2. Babysitters don’t actually require that much screening.

DJ does little to no work when it comes to choosing sitters for her boys. Did their mom live nextdoor to her as a kid? Does she know next to nothing else about them? They’re hired! (Cough cough Ramona.)

3. Don’t worry too much about your kids

Tommy is fine. He’s just completely alone in the other room for most of the show.

4. Electronics are the best because they are the only tool you have for punishing your kid

I loved Fuller House, but I definitely cringed at how often those kids were on their electronics. The on-going joke was that the kids would really only do what was expected of them if their cell phones were involved in the deal. Ramona only agreed to babysit so she could videoblog about it. Brilliant Max was devastated when uncle Joey took away his iPad on which he was watching a live stream of satellites on Pluto.

I know that’s actually how life is, but I don’t watch full house so I can watch how life actually is. Bring back Joey and the woodchuck puppet!

5. In order to be a good parent you must be lame.

DJ is the only good parent on the show because every time she even comes close to being cool she catches herself and turns right around. She’s pretty smoking hot, but somehow manages to be extremely awkward around men. Even Kimmy, annoying as ever, is interesting to guests and is also sort of a doormat when it comes to parenting and therefore her daughter totally digs her.

Stephanie of course is the present-day Uncle Jesse who no one expects to be a good parent because she just oozes cool. Lorelai Gilmore is rolling in her fictional (she’s not actually dead) grave.

The One Where We Learned Life Lessons from “Friends”

Over the course of a decade, the cast of Friends not only made us laugh, they taught us valuable life lessons along the way. Take a look.

Could a TV sitcom about friendship, love, and life be more relatable?

When “Friends” burst onto the screen in 1994, I immediately jumped on NBC’s must-see-TV bandwagon to follow the lives of six 20-something friends living in New York.

As a 20-something myself at the time, I wanted to live vicariously through Rachel, Monica, Phoebe, and the guys. Like millions of viewers, I grew so attached to this amiable gang of Manhattan buddies that I wanted to be their friend.

From the characters’ funny catchphrases (“How you doin’?”) to the show’s long-running gags (hello, Ugly Naked Guy), “Friends” wiggled its way into our hearts for good. After an incredible 10-year run, the show ended its successful, award-winning run with a generation of fans wanting more, including me.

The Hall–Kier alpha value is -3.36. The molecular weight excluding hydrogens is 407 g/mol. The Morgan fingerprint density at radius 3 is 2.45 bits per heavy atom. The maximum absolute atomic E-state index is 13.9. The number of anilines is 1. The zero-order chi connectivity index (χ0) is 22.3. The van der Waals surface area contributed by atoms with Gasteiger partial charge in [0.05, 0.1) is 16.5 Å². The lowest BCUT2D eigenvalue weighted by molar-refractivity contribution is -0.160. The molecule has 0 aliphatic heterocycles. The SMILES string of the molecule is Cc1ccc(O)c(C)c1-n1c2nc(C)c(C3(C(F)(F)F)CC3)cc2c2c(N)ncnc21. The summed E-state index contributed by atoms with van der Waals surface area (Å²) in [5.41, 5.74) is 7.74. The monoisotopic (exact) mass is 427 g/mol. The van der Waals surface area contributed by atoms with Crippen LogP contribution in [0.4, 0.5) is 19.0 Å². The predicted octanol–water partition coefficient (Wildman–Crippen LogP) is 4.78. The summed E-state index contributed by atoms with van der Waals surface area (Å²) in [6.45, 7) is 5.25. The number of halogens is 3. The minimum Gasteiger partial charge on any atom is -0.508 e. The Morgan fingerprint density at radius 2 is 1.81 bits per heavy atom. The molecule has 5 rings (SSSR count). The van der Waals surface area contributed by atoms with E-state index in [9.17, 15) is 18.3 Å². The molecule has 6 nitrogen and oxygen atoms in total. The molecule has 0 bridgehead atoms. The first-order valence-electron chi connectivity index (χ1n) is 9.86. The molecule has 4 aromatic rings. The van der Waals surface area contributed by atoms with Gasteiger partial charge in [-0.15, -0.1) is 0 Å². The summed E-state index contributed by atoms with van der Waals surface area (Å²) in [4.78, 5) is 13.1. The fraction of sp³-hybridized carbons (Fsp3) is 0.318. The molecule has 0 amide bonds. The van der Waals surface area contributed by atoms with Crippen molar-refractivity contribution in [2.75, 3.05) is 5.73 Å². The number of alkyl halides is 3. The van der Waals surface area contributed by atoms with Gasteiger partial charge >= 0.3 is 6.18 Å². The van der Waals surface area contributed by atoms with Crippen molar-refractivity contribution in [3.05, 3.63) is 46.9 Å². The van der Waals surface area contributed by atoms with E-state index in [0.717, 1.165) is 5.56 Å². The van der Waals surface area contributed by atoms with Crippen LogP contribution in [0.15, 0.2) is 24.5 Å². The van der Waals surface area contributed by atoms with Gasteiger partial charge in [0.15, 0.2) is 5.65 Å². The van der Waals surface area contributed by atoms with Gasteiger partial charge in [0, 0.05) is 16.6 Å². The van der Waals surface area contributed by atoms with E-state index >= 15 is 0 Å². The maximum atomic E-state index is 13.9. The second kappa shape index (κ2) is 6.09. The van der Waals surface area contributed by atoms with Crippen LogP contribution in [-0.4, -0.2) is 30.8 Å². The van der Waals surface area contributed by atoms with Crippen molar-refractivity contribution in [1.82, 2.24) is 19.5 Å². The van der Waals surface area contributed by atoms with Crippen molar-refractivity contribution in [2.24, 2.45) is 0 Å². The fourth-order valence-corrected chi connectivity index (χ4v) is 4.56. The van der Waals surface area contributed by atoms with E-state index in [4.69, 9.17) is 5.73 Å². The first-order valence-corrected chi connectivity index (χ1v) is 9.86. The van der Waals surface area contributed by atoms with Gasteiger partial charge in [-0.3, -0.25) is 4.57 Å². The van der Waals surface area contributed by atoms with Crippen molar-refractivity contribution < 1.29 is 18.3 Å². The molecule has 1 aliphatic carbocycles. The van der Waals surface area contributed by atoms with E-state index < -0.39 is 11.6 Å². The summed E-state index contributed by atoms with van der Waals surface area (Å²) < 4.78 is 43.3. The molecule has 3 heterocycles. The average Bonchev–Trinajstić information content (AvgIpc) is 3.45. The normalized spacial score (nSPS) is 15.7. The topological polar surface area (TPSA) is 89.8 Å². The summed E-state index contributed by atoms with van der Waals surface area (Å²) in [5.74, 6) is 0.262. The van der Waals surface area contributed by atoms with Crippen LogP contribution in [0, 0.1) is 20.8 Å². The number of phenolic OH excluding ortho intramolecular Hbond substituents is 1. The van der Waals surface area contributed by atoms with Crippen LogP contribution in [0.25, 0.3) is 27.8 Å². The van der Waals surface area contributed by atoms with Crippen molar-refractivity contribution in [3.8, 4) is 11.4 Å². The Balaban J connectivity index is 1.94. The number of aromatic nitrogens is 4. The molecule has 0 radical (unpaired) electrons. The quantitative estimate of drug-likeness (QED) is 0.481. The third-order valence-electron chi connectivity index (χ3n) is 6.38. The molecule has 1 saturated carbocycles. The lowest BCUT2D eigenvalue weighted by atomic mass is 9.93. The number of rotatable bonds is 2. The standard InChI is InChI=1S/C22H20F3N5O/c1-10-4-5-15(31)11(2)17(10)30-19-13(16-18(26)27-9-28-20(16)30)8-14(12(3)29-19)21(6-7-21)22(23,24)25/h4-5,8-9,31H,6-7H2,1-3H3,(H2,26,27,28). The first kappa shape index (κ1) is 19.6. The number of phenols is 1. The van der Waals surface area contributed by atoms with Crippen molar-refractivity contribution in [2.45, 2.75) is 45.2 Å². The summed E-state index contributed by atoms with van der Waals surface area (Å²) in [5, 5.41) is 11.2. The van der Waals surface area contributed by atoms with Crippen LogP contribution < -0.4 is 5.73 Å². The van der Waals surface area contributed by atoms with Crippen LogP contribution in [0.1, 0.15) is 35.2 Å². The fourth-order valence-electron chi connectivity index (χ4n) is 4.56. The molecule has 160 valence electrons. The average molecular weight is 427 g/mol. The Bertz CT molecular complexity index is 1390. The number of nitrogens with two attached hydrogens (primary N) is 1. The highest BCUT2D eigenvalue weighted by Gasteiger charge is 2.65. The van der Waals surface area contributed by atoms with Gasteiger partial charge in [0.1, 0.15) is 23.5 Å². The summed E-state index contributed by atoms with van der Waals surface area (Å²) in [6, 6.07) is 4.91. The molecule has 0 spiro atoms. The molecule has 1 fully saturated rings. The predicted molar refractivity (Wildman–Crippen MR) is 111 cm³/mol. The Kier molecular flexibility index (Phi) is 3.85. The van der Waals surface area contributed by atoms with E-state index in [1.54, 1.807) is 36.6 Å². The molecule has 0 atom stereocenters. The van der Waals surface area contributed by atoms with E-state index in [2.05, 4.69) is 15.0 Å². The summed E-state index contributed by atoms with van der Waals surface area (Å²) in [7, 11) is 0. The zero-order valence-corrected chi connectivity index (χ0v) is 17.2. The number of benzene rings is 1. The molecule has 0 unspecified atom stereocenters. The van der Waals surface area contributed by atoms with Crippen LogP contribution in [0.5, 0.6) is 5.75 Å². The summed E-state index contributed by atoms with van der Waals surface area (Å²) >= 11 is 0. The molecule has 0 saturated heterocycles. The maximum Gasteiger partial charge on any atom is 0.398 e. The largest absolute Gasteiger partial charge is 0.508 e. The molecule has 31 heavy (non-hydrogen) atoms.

Over the course of a decade, the cast of “Friends” not only made us laugh, they taught us valuable life lessons along the way. Take a look.

[su_highlight background=”#f1c40f”]#1:  Good friends are like family.[/su_highlight]

For better (and for worse), good friends can love us, support us, and offer advice, as well as disappoint us, keep us grounded, and tell it like it is (whether we want to hear it or not).

Monica (to Rachel): Welcome to the real world. It sucks. You’re gonna love it! 

Joey (who tried to pee on Monica to take away the sting of a jellyfish): That’s right, I stepped up. She’s my friend, and she needed help. If I had to, I’d pee on any one of you!

Phoebe: Yeah, I definitely don’t like the name Ross.

Ross: What a weird way to kick me when I’m down.

Joey (watching a home video of Monica when she was heavy): Some girl ate Monica!

Monica: Shut up! The camera adds 10 pounds.

Chandler: Oh, so how many cameras are actually on you?

Joey: Why do you have to break up with her? Be a man. Just stop calling.

Rachel (to Monica): Oh, are you setting Ross up with someone? Does she have a wedding dress?

[su_highlight background=”#f1c40f”]#2: Ask for what you want in life.[/su_highlight]

No matter how strong of a support system we have in our circle of friends and family, we also need to be able to stand up for ourselves and ask for what we want.

Phoebe (after she finishes playing a song at Central Perk): If you want to receive e-mails about my upcoming shows, then please give me money so I can buy a computer. 

Monica (proposing to Chandler): You wanted it to be a surprise.

Chandler: Oh my God.

Monica: Chandler, in all my life, I never thought I would be so lucky (she starts sobbing) to fall in love with my best, my best.. (more sobbing) There’s a reasons why girls don’t do this!

Rachel (to an over-zealous laundry bully trying to steal her cart): “Maybe I wasn’t being clear, but this was our cart.”

Lady: “Hey, hey, hey, there aren’t any clothes in it.”

Rachel: “Hey, hey, hey, hey, quit making up rules.”

Rachel: (as they continue to fight over the cart and Rachel finally climbs into it, sits down and stakes her claim): “Listen, missy, if you want this cart you’re going to have to take me with it.”

[su_highlight background=”#f1c40f”]#3: Love your friends in spite of (and sometimes because of) their shortcomings.[/su_highlight]

Self-centered Rachel, control-freak Monica, eccentric Phoebe, dimwitted Joey, judgmental Ross, and smart-aleck Chandler all showed us how to overlook each other’s weaknesses.